I’m a very lucky person as I have the health and strength of a shire horse, even after these past 5 years, and I hope that I have passed some of that amazing immune system on to my kids. But at the same time, it wasn’t always easy. I have never been able to pass the baby off to my partner for a night time feed, and I still don’t get to sleep more than 2 or 3 hours until the baby wakes me up. Sleep deprivation has become the norm for me, and I do know how badly it can affect your everyday life. It’s just a small price to pay for these wonderful little beings that we are raising, and I am very happy that my body has helped not only grow them but also sustain them so far. But I do daydream about a full 8 hours sleep and how amazing that will feel when it happens again though!
Extended nursing comes with its own pros and cons. Last October I was at a rock festival with my partner and kids, and late in the afternoon all three kids wanted to nurse. The baby went first, then the girls one after another, and I was so sure people were staring at me. When the last kid had finished a woman behind me tapped me on the shoulder and told me how amazing it was that I was breastfeeding them all, and it made me feel so much more confident about our choices. Sometimes it’s a little hard not to let society’s rules get to you. Where my partner comes from it is totally normal to breastfeed your kids until they are 3 or 4, but not so much where I come from, although my mother did breastfeed me and my siblings. I have found that attitudes are changing, and while formula was pushed on me when I had my first child, I was more than encouraged to establish breastfeeding with my last. And as attitudes are changing hopefully there will be less stigma around nursing in public, as well as extended breastfeeding. I am personally very happy that I always stuck to my guns despite some eye rolling even from people close to me, as well as some push back from medical professionals in the beginning. But now I am more than ready to nurse just one child again, and enjoy the last year or so in my breastfeeding life.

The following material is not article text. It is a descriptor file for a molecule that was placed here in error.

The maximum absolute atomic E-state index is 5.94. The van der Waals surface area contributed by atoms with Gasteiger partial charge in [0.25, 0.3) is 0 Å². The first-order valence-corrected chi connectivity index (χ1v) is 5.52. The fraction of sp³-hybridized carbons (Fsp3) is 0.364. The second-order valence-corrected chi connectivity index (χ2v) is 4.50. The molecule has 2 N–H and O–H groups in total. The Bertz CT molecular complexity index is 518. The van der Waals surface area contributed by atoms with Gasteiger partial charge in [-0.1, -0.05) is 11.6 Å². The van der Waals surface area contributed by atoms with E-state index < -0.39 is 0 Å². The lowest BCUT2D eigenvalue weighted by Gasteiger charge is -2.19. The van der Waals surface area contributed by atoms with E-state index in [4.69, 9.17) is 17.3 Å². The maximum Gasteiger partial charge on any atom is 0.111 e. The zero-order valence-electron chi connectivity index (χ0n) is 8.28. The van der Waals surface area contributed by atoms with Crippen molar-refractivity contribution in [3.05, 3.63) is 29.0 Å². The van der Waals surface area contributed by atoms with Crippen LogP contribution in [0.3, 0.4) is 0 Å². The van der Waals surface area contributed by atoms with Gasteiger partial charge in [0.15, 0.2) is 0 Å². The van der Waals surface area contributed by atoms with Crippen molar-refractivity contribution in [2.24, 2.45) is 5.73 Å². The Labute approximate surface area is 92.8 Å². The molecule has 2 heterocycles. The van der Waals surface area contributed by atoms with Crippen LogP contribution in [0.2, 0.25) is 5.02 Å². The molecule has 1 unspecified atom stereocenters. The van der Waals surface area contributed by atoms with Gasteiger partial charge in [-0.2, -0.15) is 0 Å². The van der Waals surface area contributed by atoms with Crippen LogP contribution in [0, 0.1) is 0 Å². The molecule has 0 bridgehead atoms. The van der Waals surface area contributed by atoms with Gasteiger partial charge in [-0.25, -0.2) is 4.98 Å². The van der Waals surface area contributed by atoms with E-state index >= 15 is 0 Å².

This year’s World Breastfeeding Week slogan is “Foundation of Life”, and there are tons of amazing stories, campaigns, and activities that you can read, promote, and participate in. Follow #WBW2018 on your favorite social media channels or check out the website for more information on the foundations, pledges, and missions of the organization. And share your own story, difficulties and celebrations, because they all need to be told. Little by little we are chipping away at the ridiculous stigma that surrounds breastfeeding in the US, and the more stories that are shared, the more we make this stigma disappear!
If you have any questions about tandem nursing, triandem nursing, nursing through a pregnancy, or just breastfeeding in general please comment below and I will be more than happy to share my thoughts!